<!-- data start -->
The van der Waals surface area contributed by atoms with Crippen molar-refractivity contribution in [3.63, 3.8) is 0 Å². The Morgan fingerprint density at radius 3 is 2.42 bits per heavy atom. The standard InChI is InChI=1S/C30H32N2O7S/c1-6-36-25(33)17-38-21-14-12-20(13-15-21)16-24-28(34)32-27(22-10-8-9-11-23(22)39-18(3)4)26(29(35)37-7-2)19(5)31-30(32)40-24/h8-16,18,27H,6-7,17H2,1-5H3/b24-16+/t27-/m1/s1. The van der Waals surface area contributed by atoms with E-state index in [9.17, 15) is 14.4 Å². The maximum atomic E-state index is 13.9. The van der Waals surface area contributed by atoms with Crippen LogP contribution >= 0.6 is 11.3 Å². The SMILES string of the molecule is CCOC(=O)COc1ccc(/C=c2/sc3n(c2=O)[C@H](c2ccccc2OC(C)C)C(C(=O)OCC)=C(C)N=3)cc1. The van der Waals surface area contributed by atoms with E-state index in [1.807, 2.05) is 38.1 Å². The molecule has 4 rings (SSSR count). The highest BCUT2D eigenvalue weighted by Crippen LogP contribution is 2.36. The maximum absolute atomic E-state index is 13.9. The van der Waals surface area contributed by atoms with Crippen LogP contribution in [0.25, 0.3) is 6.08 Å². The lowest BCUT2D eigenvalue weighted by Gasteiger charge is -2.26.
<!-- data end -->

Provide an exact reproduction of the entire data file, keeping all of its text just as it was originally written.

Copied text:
The van der Waals surface area contributed by atoms with Crippen molar-refractivity contribution in [3.63, 3.8) is 0 Å². The Morgan fingerprint density at radius 3 is 2.42 bits per heavy atom. The standard InChI is InChI=1S/C30H32N2O7S/c1-6-36-25(33)17-38-21-14-12-20(13-15-21)16-24-28(34)32-27(22-10-8-9-11-23(22)39-18(3)4)26(29(35)37-7-2)19(5)31-30(32)40-24/h8-16,18,27H,6-7,17H2,1-5H3/b24-16+/t27-/m1/s1. The van der Waals surface area contributed by atoms with E-state index in [9.17, 15) is 14.4 Å². The maximum atomic E-state index is 13.9. The van der Waals surface area contributed by atoms with Crippen LogP contribution >= 0.6 is 11.3 Å². The SMILES string of the molecule is CCOC(=O)COc1ccc(/C=c2/sc3n(c2=O)[C@H](c2ccccc2OC(C)C)C(C(=O)OCC)=C(C)N=3)cc1. The van der Waals surface area contributed by atoms with E-state index in [1.807, 2.05) is 38.1 Å². The molecule has 4 rings (SSSR count). The highest BCUT2D eigenvalue weighted by Crippen LogP contribution is 2.36. The maximum absolute atomic E-state index is 13.9. The van der Waals surface area contributed by atoms with Crippen LogP contribution in [0.25, 0.3) is 6.08 Å². The lowest BCUT2D eigenvalue weighted by Gasteiger charge is -2.26.